Boundary Waters, Trip Reports, BWCA, Stories

Broken Paddle, Tacky Boat
by missmolly

Trip Type: Paddling Kayak
Entry Date: 06/05/1976
Entry & Exit Point: Other
Number of Days: 49
Group Size: 1
Trip Introduction:
My dad helped me build a kayak, which I then paddled from Cincinnati to New Orleans.
I read Huck Finn when I was in fourth grade. That book was beyond me, but I bulldogged through it, deeply concerned about why that stupid Tom Sawyer kept arguing to amputate Jim's leg to free him (Yeah, the humor whooshed over my head.). Still, the stretches of simply riding the river stuck with me, so my dad helped me assemble a 14'9" Phoenix kayak kit, which came as the top, the bottom, cockpit, and the foot braces.

It was still tacky when I set it into the river, but its lack of a full curing was the least of my three problems, for that was my first moment in a kayak and I bought my paddle from L.L. Bean for $14.99. You'd think that L.L. Bean would only sell good stuff and much of their wares are great, but that paddle was junk's junk, i.e. if junk were alive and interested in collecting junk, it would collect that paddle.

It snapped midsection within an hour or two, so now I was down to two canoe paddles, as a bisected kayak paddle makes two canoe paddles. Then one of the canoe paddles snapped where the blade flared. So, now I was down to one canoe paddle. Then that snapped in the same place, so now I was down to a two blades and I managed to reach the shore paddling one of those, where I tried to hitchhike to a town to buy a canoe paddle, assuming a kayak paddle would be out of reach.

My first ride was a woman who said, "I think we have an old canoe paddle in our garage."

She did!

And I paddled that old paddle to Louisville, where I hitchhiked to a paddling shop and bought a real kayak paddle, spending $40 of my $110 budget.

Thank goodness people fed me! Oh, they loved to feed me and when you paddle all day, you love to be fed. Here are some of the people whose kindness left an imprint:

Mac and the boys: Mac was a retired engineer, as gray and weathered as driftwood. He had four boys in his charge and they were thrilled to be on the river in a motorboat almost as old as ol' Mac. I remember sitting on a pier with Mac and watching the river flow past and Mac saying, more than once, "Isn't this something? Isn't this something?"

Then there was an stooped painter and his wife who lived in the cabin that they'd built. When I was told to stop at the painter's house, I thought I'd be visiting a house painter, but he was a fine artist and his wife was a fine cook. She made me a meal from what she grew and raised and it was as pretty as it was tasty.

Then there was the family in New Madrid, MO who found me on the river and took me to their home and called all their kin for a feast with the paddler.

Perhaps the best was a man in Memphis who took me home to his wife. He worked days, so she and I played board games. When he returned in the late afternoon, we'd hurry to the river. We'd cast half a dozen lines, he would fall asleep, and I'd run back and forth, setting a few hooks, but mostly missing fish.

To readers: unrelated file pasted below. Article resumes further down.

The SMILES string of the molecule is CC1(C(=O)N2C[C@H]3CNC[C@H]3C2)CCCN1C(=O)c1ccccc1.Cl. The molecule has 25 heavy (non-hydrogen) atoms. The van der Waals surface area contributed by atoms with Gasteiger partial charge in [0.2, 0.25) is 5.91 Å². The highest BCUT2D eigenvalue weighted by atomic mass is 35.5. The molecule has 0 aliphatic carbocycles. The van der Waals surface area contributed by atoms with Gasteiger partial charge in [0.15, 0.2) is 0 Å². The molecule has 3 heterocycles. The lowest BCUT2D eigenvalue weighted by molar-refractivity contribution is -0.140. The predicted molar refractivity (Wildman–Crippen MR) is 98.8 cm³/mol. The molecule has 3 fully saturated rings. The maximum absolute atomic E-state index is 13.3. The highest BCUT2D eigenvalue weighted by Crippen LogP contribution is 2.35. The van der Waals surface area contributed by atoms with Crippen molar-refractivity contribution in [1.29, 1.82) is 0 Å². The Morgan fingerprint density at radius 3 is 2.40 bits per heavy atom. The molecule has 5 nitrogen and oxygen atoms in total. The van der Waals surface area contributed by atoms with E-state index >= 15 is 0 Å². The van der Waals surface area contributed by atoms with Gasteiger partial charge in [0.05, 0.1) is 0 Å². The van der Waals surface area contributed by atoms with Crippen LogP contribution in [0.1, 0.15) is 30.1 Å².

I loved the Ohio River, which is 39% of the water the Mississippi takes to the Gulf, and that 39% t-bones Old Man River at Cairo, IL. It's all roils and whirlpools. I was spun more than once. Standing waves too. A scary two-mile stretch.

FYI, don't ever stop at Cairo or Mound City and or any Illinois river town save Galena. Mark Twain wrote about the perils of river towns and what he said holds true in Illinois. Iowa, on the other hand, is a wonderful place to beach a boat and buy some grub.

I slept in a couple churches and at a couple pastors' houses, which they offered instead of their church, but mostly I slept on islands.

The lower Mississippi is Heaven. Big islands and big sandbars. Imagine Florida's beaches before air conditioning was invented. Cool backwaters to explore. Alligator gar as long as my kayak paddle. No houses on the shorelines, unlike the upper Mississippi. In fact, you can climb the levees and you still won't see houses. Everything's set back because people remember when the river rose and gobbled houses.

The first night on the Mississippi, the river rose and I awoke to waves lapping against my tent and my kayak floating freely. After that, I always dragged my boat and gear far from the water and every night for the rest of the way, the river fell, giving me lots of exercise.

No houses and people made for long, lovely days alone. My only companions were the occasional tow pushing barges and the rare paddle wheelers, with their calliopes and lights. There are few towns, like Vicksburg and Natchez, so you have to make sure you have enough food to paddle from one to the next.

Breaking camp in the morning was always interesting, for critters would crawl under my tent as I slept. The farther south I traveled, the more Jurassic they seemed, centipedish mini-monsters, all fangs and attitude. I'd lift the tent and they'd rear and snap.

The best time of the day was when I simply sat on the sand and watched the river pass, often backdropped by distant, silent lighting.

Of course, I'd say to myself, "Isn't this something? Isn't this something?"

Below Baton Rogue, the river is the upper opposite. It's called Cancer Alley and it's all industry and bustle. I slept one night in a work tug because I couldn't find a place to pitch a tent. Another night, I slept outside the barbed wire and lights of an industrial facility.

When I reached the ferry landing where friends would fetch me, a man asked me, "Where ya comin' from?"

"Cincinnati!" I said with pride.

"Fine. If you don't want to tell me," he replied with disbelief and disgust.